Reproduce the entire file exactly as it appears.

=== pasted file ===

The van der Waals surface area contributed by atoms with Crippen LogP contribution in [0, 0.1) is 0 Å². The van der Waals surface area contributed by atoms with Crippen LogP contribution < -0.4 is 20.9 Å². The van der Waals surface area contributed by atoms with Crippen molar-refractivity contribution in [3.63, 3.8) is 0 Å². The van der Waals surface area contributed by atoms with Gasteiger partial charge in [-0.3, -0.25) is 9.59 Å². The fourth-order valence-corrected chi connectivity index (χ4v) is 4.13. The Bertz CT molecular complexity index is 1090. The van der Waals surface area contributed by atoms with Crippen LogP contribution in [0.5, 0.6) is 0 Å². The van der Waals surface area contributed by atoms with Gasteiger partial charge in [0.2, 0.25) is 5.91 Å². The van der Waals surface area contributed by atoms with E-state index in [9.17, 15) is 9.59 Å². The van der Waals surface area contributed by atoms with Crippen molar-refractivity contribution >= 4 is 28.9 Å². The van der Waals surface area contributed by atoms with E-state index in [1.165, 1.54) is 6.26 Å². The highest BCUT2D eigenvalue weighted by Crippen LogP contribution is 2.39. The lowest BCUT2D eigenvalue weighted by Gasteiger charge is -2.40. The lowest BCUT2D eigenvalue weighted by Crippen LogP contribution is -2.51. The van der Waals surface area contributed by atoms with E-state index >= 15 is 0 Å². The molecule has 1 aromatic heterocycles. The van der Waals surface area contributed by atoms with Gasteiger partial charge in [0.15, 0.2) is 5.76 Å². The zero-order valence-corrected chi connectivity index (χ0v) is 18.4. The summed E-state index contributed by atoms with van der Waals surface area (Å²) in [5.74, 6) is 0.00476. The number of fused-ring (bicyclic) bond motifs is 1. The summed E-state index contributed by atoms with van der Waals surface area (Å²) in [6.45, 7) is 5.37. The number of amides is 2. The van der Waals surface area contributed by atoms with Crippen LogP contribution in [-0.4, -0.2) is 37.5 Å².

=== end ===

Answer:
The van der Waals surface area contributed by atoms with Crippen LogP contribution in [0, 0.1) is 0 Å². The van der Waals surface area contributed by atoms with Crippen LogP contribution < -0.4 is 20.9 Å². The van der Waals surface area contributed by atoms with Crippen molar-refractivity contribution in [3.63, 3.8) is 0 Å². The van der Waals surface area contributed by atoms with Gasteiger partial charge in [-0.3, -0.25) is 9.59 Å². The fourth-order valence-corrected chi connectivity index (χ4v) is 4.13. The Bertz CT molecular complexity index is 1090. The van der Waals surface area contributed by atoms with Crippen LogP contribution in [0.5, 0.6) is 0 Å². The van der Waals surface area contributed by atoms with Gasteiger partial charge in [0.2, 0.25) is 5.91 Å². The van der Waals surface area contributed by atoms with E-state index in [9.17, 15) is 9.59 Å². The van der Waals surface area contributed by atoms with Crippen molar-refractivity contribution >= 4 is 28.9 Å². The van der Waals surface area contributed by atoms with E-state index in [1.165, 1.54) is 6.26 Å². The highest BCUT2D eigenvalue weighted by Crippen LogP contribution is 2.39. The lowest BCUT2D eigenvalue weighted by Gasteiger charge is -2.40. The lowest BCUT2D eigenvalue weighted by Crippen LogP contribution is -2.51. The van der Waals surface area contributed by atoms with E-state index >= 15 is 0 Å². The molecule has 1 aromatic heterocycles. The van der Waals surface area contributed by atoms with Gasteiger partial charge in [0.15, 0.2) is 5.76 Å². The zero-order valence-corrected chi connectivity index (χ0v) is 18.4. The summed E-state index contributed by atoms with van der Waals surface area (Å²) in [5.74, 6) is 0.00476. The number of fused-ring (bicyclic) bond motifs is 1. The summed E-state index contributed by atoms with van der Waals surface area (Å²) in [6.45, 7) is 5.37. The number of amides is 2. The van der Waals surface area contributed by atoms with Crippen LogP contribution in [-0.4, -0.2) is 37.5 Å².